DAILY CATHOLIC     THURSDAY     August 5, 1999     vol. 10, no. 146

from a CATHOLIC perspective

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Emotional Private Meeting with Pope in Castelgandolfo

          CASTEL GANDOLFO, AUG 3 (ZENIT).- Not only has famous blind Italian tenor Andrea Bocelli conquered the international record market, he has also won John Paul II's affection and admiration. Last Friday, Bocelli performed the official Jubilee hymn for the Holy Father at his summer residence in Castel Gandolfo.

          The Jubilee hymn, composed by Jean-Paul Lécot, responsible for music at the Lourdes Shrine, will be translated and recorded in at least five languages. In addition to the CD version, there will be a video. Persons who accompanied Bocelli said the Pope was very pleased with the tenor's interpretation of the hymn, and expressed his affection by patting his head.

          "There are things one cannot get used to ... a meeting with the Pope is always intensely moving," Andrea Bocelli said after his visit with the Pontiff.

          The singer said their meeting "was in a small chapel in the Castel Gandolfo residence. It was at 7:30 a.m. We left my home at 3 a.m.; I had just returned from Tel Aviv, but I am used to this kind of exhaustion. The Pope, a few nuns, and perhaps a Cardinal were in the chapel; unfortunately, I could not see the colors. I went with Caterina Caselli and my pianist. I was immediately asked to sing during the Pope's Mass. I sang the 'Panis Angelicus' a cappella."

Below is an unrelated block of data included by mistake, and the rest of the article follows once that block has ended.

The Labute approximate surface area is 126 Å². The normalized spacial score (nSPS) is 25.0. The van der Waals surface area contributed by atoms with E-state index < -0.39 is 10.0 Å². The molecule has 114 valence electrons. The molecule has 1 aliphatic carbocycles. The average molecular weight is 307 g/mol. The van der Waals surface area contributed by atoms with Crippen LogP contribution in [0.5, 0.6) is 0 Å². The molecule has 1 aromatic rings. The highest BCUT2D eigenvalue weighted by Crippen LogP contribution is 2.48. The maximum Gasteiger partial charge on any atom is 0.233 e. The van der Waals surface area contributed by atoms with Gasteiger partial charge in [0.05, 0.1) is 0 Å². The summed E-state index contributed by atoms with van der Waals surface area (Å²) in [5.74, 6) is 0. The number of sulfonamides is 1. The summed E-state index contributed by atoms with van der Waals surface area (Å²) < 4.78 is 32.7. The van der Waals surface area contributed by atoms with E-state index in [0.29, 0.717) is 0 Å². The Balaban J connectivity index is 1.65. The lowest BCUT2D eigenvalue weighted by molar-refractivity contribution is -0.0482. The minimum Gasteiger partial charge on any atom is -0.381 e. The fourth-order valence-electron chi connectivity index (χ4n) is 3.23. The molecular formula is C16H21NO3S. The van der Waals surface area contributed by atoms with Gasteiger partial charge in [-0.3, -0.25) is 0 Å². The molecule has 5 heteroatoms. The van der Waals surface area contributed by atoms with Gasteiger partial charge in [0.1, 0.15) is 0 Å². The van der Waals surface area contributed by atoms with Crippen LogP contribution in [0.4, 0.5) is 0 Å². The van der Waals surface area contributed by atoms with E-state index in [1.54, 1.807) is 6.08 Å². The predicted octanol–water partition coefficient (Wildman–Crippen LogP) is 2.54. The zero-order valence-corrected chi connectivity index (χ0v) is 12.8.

Although this was a real surprise for those attending Mass, the tenor said simply: "They had something more important to attend. With the Pope celebrating, I was in the background."

          "As we left Mass, we gave him the CD, and he said a few words to me," the tenor explained. Bocelli had already met the Pope on three previous occasions. One of them was the Paris World Youth Day. "Every time, he has given me the same impression; it is as if he lives in another dimension, oriented more toward heaven than earth."

          "In his presence, I always feel a sense of abstraction, as if I was not totally present physically. I do not know how to explain it," Bocelli said, who describes himself as a "believer of conviction" although not very practicing. ZE99080303

Articles provided through Catholic World News and Church News at Noticias Eclesiales and International Dossiers, Daily Dispatches and Features at ZENIT International News Agency. CWN, NE and ZENIT are not affiliated with the Daily CATHOLIC but provide this service via e-mail to the Daily CATHOLIC Monday through Friday.

August 5, 1999       volume 10, no. 146


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